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Wells v. Allstate Insurance Co.

May 28, 2008


The opinion of the court was delivered by: Louis F. Oberdorfer United States District Judge


The parties have settled this class-action suit and now move for court approval of the settlement agreement, as required under Federal Rule of Civil Procedure 23. See Motion for Final Approval of Class Action Settlement [dkt # 242]. Class counsel also move for approval of attorneys' fees, costs, and incentive awards to the named plaintiffs. See Joint Petition of Class Counsel for an Award of Attorneys' Fees, Reimbursement of Litigation Expenses, and Awards to Class Plaintiffs ("Joint Pet.") [dkt # 241]. For the reasons discussed below, both motions will be granted.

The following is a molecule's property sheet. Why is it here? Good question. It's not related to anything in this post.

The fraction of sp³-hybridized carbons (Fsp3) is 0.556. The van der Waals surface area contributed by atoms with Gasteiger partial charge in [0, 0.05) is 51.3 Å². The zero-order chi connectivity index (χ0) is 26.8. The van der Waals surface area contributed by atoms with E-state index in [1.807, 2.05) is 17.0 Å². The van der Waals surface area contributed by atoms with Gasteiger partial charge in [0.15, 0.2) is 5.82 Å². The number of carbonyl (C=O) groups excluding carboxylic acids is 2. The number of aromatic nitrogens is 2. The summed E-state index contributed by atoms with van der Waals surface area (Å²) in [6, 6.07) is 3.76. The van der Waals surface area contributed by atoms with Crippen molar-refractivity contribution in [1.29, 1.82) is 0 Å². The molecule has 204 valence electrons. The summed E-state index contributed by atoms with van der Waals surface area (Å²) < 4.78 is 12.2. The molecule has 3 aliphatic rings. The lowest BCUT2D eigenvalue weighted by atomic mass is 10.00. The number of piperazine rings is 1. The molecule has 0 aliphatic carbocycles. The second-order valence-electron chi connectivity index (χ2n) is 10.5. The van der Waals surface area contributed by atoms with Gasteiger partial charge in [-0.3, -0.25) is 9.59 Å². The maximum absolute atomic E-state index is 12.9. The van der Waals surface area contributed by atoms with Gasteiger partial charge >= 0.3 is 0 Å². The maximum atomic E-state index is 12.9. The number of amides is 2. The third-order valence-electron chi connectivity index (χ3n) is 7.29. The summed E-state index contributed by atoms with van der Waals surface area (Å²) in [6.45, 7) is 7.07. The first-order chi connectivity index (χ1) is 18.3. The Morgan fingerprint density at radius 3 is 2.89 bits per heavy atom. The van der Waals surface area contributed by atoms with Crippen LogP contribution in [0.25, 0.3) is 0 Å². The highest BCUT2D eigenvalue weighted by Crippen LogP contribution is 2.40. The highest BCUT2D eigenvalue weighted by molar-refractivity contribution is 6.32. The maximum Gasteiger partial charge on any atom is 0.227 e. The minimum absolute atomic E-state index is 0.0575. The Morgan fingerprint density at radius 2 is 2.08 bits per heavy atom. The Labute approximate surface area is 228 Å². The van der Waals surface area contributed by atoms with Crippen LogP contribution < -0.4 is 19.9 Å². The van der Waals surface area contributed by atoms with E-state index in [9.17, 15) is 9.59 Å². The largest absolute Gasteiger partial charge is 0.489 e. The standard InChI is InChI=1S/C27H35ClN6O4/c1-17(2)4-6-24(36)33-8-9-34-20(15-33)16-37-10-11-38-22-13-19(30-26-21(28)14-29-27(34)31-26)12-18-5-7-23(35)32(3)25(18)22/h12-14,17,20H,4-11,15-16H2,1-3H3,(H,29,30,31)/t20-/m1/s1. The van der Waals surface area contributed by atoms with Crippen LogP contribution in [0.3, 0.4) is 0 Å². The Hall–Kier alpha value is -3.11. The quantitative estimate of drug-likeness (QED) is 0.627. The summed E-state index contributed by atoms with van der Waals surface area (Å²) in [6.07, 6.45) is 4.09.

In 1998, Plaintiff Eunice Wells, a policyholder of Defendant Allstate Insurance Company, was hit by a car while crossing the street. She sought to recover for her injuries under her Allstate uninsured-motorist coverage. After Allstate refused to settle, Wells sued Allstate in the District of Columbia Superior Court for benefits. She also moved for certification as representative of a class claiming injuries from Allstate's alleged violations of the District of Columbia Consumer Protection Procedures Act, D.C. Code Ann. § 28-3901 ("Consumer Protection Act" or "Act"). Among other things, the Act creates liability for "failure to state a material fact if such failure tends to mislead." Id. § 28-3904. Wells alleged that Allstate's violations included failing to disclose that it resisted paying on uninsured-motorist claims, and that it adopted a "scorched-earth litigation tactic" against policyholders who litigated after refusing to settle.